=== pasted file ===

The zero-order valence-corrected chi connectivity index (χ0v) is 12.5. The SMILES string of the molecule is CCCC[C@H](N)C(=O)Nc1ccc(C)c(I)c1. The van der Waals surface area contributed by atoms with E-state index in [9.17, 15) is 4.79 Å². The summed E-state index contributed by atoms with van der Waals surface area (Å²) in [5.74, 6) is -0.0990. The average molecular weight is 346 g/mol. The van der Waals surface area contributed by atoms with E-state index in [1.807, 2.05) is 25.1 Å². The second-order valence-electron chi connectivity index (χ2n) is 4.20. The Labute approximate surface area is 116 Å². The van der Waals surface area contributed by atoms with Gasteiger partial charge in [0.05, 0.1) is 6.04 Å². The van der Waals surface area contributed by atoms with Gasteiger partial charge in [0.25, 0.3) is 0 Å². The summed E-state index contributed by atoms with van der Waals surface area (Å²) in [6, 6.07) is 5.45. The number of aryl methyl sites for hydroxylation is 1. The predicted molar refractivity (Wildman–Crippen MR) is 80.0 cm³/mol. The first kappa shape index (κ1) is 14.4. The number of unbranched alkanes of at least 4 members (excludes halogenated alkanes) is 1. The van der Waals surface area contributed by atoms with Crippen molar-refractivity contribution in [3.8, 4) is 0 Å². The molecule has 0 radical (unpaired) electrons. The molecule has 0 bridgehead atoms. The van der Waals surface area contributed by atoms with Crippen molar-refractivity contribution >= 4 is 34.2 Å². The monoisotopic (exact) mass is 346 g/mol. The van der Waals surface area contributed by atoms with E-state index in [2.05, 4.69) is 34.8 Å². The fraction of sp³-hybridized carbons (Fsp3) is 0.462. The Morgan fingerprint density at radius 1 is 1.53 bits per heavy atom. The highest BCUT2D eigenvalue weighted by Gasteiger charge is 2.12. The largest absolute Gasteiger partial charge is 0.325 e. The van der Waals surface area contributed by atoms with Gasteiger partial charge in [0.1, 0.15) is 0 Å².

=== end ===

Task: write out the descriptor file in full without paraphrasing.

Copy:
The zero-order valence-corrected chi connectivity index (χ0v) is 12.5. The SMILES string of the molecule is CCCC[C@H](N)C(=O)Nc1ccc(C)c(I)c1. The van der Waals surface area contributed by atoms with E-state index in [9.17, 15) is 4.79 Å². The summed E-state index contributed by atoms with van der Waals surface area (Å²) in [5.74, 6) is -0.0990. The average molecular weight is 346 g/mol. The van der Waals surface area contributed by atoms with E-state index in [1.807, 2.05) is 25.1 Å². The second-order valence-electron chi connectivity index (χ2n) is 4.20. The Labute approximate surface area is 116 Å². The van der Waals surface area contributed by atoms with Gasteiger partial charge in [0.05, 0.1) is 6.04 Å². The van der Waals surface area contributed by atoms with Gasteiger partial charge in [0.25, 0.3) is 0 Å². The summed E-state index contributed by atoms with van der Waals surface area (Å²) in [6, 6.07) is 5.45. The number of aryl methyl sites for hydroxylation is 1. The predicted molar refractivity (Wildman–Crippen MR) is 80.0 cm³/mol. The first kappa shape index (κ1) is 14.4. The number of unbranched alkanes of at least 4 members (excludes halogenated alkanes) is 1. The van der Waals surface area contributed by atoms with Crippen molar-refractivity contribution in [3.8, 4) is 0 Å². The molecule has 0 radical (unpaired) electrons. The molecule has 0 bridgehead atoms. The van der Waals surface area contributed by atoms with Crippen molar-refractivity contribution >= 4 is 34.2 Å². The monoisotopic (exact) mass is 346 g/mol. The van der Waals surface area contributed by atoms with E-state index in [2.05, 4.69) is 34.8 Å². The fraction of sp³-hybridized carbons (Fsp3) is 0.462. The Morgan fingerprint density at radius 1 is 1.53 bits per heavy atom. The highest BCUT2D eigenvalue weighted by Gasteiger charge is 2.12. The largest absolute Gasteiger partial charge is 0.325 e. The van der Waals surface area contributed by atoms with Gasteiger partial charge in [0.1, 0.15) is 0 Å².